The world just got a new tool against a very deadly disease. The World Health Organization (WHO) said that the only approved vaccine against malaria should be given to African children following a large-scale pilot program. The vaccine (called RTS,S, or Mosquirix), with a 30% to 40% efficacy, is developed by GlaxoSmithKline and will soon be distributed in key areas.
Over two million doses of Mosquirix have been administrated to children in Ghana, Malawi and Kenya since 2019 as part of a program coordinated by the WHO. The results from the pilot were largely optimistic. The vaccine was found to be cost-effective, safe, and with have negative impact on other vaccines or other measures to prevent malaria.
“This is a historic moment. The long-awaited malaria vaccine for children is a breakthrough for science, child health and malaria control,” WHO Director-General Tedros Adhanom Ghebreyesus, said in a statement. “Using this vaccine on top of existing tools to prevent malaria could save tens of thousands of young lives each year.”
Mosquirix had already been approved by the European Medicines Agency (EMA) in 2015, arguing the benefits outweighed the risks. But the WHO wanted to wait for the results of the pilot program before recommending it for its use. The expectation is that it will be mainly used in sub-Saharan Africa, where the disease is a top killer of children.
Still, this doesn’t mean the vaccine will be rolled out immediately in Africa. It’s hard to tell at the moment who will offer the money to purchase the necessary doses. Also, it’s a tricky vaccine to administer as it needs four doses in order to be effective – the first three at five, six, and seven months old and then a final booster at around 18 months. Nevertheless, the fact that such a vaccine — imperfect as it may be — exists, was hailed as a game changer.
“We have long hoped for an effective malaria vaccine and now for the first time ever, we have such a vaccine recommended for widespread use,” Matshidiso Moeti, WHO Regional Director for Africa, said in a statement. “Today’s recommendation offers a glimmer of hope for the continent which shoulders the heaviest burden of the disease.”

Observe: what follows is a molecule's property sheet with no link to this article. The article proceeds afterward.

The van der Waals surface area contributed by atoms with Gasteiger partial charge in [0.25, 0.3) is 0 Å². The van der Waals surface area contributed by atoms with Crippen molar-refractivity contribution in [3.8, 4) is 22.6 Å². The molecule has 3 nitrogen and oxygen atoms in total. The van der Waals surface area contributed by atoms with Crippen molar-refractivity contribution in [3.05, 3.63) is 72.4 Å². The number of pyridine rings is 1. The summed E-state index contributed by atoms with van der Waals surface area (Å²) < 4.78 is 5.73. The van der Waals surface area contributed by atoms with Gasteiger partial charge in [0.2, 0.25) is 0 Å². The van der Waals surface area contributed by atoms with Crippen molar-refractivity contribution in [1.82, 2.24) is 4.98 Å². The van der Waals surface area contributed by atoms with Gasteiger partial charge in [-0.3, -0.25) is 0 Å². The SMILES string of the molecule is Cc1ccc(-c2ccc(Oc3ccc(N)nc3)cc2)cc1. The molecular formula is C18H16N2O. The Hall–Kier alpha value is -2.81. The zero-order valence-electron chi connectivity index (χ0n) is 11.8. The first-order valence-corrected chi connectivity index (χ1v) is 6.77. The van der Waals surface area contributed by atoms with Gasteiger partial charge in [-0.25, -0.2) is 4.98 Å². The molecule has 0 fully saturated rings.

A very serious disease
Malaria is caused by a parasite, Plasmodium, that spreads to people through the bites of infected mosquitoes. There are five species that can cause malaria in humans, and two represent the largest threat. Symptoms usually appear 15 days after the mosquito bite and if not treated quickly it can progress to severe illness and even to death.
In 2019, almost half of the world’s population was at risk of malaria, according to the WHO. Most cases and death happen in sub-Saharan Africa, but South-East Asia, the Americas, and Western Pacific are also at risk. Some groups are at higher risk than others, including infants, children under 5 years of age, pregnant women, and migrants.
There were 229 million cases of malaria in 2019, compared to 228 million in 2018, according to the latest World Malaria report. The African region carried the highest share of the burden, home to 94% of all malaria cases and deaths. Nigeria, Congo, Tanzania, Burkina Faso, and Niger were the countries with the highest number of cases.
Using an insecticide-treated net has proven to be effective to reduce contact between mosquitoes and humans thanks to the physical barrier and the insecticidal effect. At the same time, indoor residual spraying with insecticides can also reduce malaria transmission, spraying the inside of housing structures with an insecticide once a year.
There are also antimalarial medicines that can be used to prevent the disease. For travelers, the use of chemorophylaxis is advised as it suppressed the blood stage of malaria infections. For pregnant women, WHO recommends preventive treatment with sulfadoxine-pyrimethamine at scheduled antenatal visits after the first trimester.